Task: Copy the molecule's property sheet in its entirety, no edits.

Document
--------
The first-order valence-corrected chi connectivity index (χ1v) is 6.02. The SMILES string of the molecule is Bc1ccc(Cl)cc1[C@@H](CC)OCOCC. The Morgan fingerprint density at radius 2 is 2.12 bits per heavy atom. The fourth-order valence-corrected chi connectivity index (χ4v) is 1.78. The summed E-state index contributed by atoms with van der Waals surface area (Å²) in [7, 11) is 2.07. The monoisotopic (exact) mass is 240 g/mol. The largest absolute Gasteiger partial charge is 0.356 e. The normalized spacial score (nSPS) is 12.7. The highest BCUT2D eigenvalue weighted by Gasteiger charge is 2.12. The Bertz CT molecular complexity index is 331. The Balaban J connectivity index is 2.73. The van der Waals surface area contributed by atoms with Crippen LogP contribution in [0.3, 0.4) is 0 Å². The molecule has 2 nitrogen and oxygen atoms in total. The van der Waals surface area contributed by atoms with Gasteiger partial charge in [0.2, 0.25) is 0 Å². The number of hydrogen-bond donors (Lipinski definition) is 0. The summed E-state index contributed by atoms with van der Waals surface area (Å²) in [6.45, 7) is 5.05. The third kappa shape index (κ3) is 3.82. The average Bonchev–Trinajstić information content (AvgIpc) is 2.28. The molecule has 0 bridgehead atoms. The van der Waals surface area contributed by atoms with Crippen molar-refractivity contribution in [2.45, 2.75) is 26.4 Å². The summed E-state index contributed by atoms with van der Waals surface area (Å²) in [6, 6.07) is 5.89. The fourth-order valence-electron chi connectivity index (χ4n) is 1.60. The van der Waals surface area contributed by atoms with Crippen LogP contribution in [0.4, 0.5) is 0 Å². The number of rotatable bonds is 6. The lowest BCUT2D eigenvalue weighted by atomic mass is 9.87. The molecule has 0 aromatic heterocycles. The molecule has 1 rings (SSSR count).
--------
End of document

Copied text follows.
The first-order valence-corrected chi connectivity index (χ1v) is 6.02. The SMILES string of the molecule is Bc1ccc(Cl)cc1[C@@H](CC)OCOCC. The Morgan fingerprint density at radius 2 is 2.12 bits per heavy atom. The fourth-order valence-corrected chi connectivity index (χ4v) is 1.78. The summed E-state index contributed by atoms with van der Waals surface area (Å²) in [7, 11) is 2.07. The monoisotopic (exact) mass is 240 g/mol. The largest absolute Gasteiger partial charge is 0.356 e. The normalized spacial score (nSPS) is 12.7. The highest BCUT2D eigenvalue weighted by Gasteiger charge is 2.12. The Bertz CT molecular complexity index is 331. The Balaban J connectivity index is 2.73. The van der Waals surface area contributed by atoms with Crippen LogP contribution in [0.3, 0.4) is 0 Å². The molecule has 2 nitrogen and oxygen atoms in total. The van der Waals surface area contributed by atoms with Gasteiger partial charge in [0.2, 0.25) is 0 Å². The number of hydrogen-bond donors (Lipinski definition) is 0. The summed E-state index contributed by atoms with van der Waals surface area (Å²) in [6.45, 7) is 5.05. The third kappa shape index (κ3) is 3.82. The average Bonchev–Trinajstić information content (AvgIpc) is 2.28. The molecule has 0 bridgehead atoms. The van der Waals surface area contributed by atoms with Crippen molar-refractivity contribution in [2.45, 2.75) is 26.4 Å². The summed E-state index contributed by atoms with van der Waals surface area (Å²) in [6, 6.07) is 5.89. The fourth-order valence-electron chi connectivity index (χ4n) is 1.60. The van der Waals surface area contributed by atoms with Crippen LogP contribution in [0.4, 0.5) is 0 Å². The number of rotatable bonds is 6. The lowest BCUT2D eigenvalue weighted by atomic mass is 9.87. The molecule has 0 aromatic heterocycles. The molecule has 1 rings (SSSR count).